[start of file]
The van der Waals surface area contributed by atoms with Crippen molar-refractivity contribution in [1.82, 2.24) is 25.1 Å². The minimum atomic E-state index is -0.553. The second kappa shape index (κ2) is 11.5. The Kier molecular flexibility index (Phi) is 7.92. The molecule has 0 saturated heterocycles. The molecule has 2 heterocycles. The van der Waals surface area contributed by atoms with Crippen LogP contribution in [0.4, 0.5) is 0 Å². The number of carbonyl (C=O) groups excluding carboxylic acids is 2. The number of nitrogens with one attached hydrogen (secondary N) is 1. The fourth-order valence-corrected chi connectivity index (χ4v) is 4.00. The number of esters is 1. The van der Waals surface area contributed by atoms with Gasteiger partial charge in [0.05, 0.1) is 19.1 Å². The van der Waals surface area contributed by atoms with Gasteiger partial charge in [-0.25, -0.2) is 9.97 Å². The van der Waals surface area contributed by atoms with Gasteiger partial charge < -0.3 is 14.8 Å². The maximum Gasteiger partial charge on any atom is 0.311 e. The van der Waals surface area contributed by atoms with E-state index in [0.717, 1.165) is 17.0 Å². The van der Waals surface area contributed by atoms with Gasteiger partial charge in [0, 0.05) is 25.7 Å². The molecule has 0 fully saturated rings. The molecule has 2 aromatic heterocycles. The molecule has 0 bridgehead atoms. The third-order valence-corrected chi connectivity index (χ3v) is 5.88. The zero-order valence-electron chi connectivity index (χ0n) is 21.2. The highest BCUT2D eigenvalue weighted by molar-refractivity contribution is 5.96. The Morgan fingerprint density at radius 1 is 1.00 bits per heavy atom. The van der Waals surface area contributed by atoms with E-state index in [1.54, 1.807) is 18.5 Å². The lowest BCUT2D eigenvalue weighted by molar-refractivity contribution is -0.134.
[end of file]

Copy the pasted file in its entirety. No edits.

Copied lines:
The van der Waals surface area contributed by atoms with Crippen molar-refractivity contribution in [1.82, 2.24) is 25.1 Å². The minimum atomic E-state index is -0.553. The second kappa shape index (κ2) is 11.5. The Kier molecular flexibility index (Phi) is 7.92. The molecule has 0 saturated heterocycles. The molecule has 2 heterocycles. The van der Waals surface area contributed by atoms with Crippen LogP contribution in [0.4, 0.5) is 0 Å². The number of carbonyl (C=O) groups excluding carboxylic acids is 2. The number of nitrogens with one attached hydrogen (secondary N) is 1. The fourth-order valence-corrected chi connectivity index (χ4v) is 4.00. The number of esters is 1. The van der Waals surface area contributed by atoms with Gasteiger partial charge in [0.05, 0.1) is 19.1 Å². The van der Waals surface area contributed by atoms with Gasteiger partial charge in [-0.25, -0.2) is 9.97 Å². The van der Waals surface area contributed by atoms with Gasteiger partial charge < -0.3 is 14.8 Å². The maximum Gasteiger partial charge on any atom is 0.311 e. The van der Waals surface area contributed by atoms with E-state index in [0.717, 1.165) is 17.0 Å². The van der Waals surface area contributed by atoms with Gasteiger partial charge in [0, 0.05) is 25.7 Å². The molecule has 0 fully saturated rings. The molecule has 2 aromatic heterocycles. The molecule has 0 bridgehead atoms. The third-order valence-corrected chi connectivity index (χ3v) is 5.88. The zero-order valence-electron chi connectivity index (χ0n) is 21.2. The highest BCUT2D eigenvalue weighted by molar-refractivity contribution is 5.96. The Morgan fingerprint density at radius 1 is 1.00 bits per heavy atom. The van der Waals surface area contributed by atoms with E-state index in [1.54, 1.807) is 18.5 Å². The lowest BCUT2D eigenvalue weighted by molar-refractivity contribution is -0.134.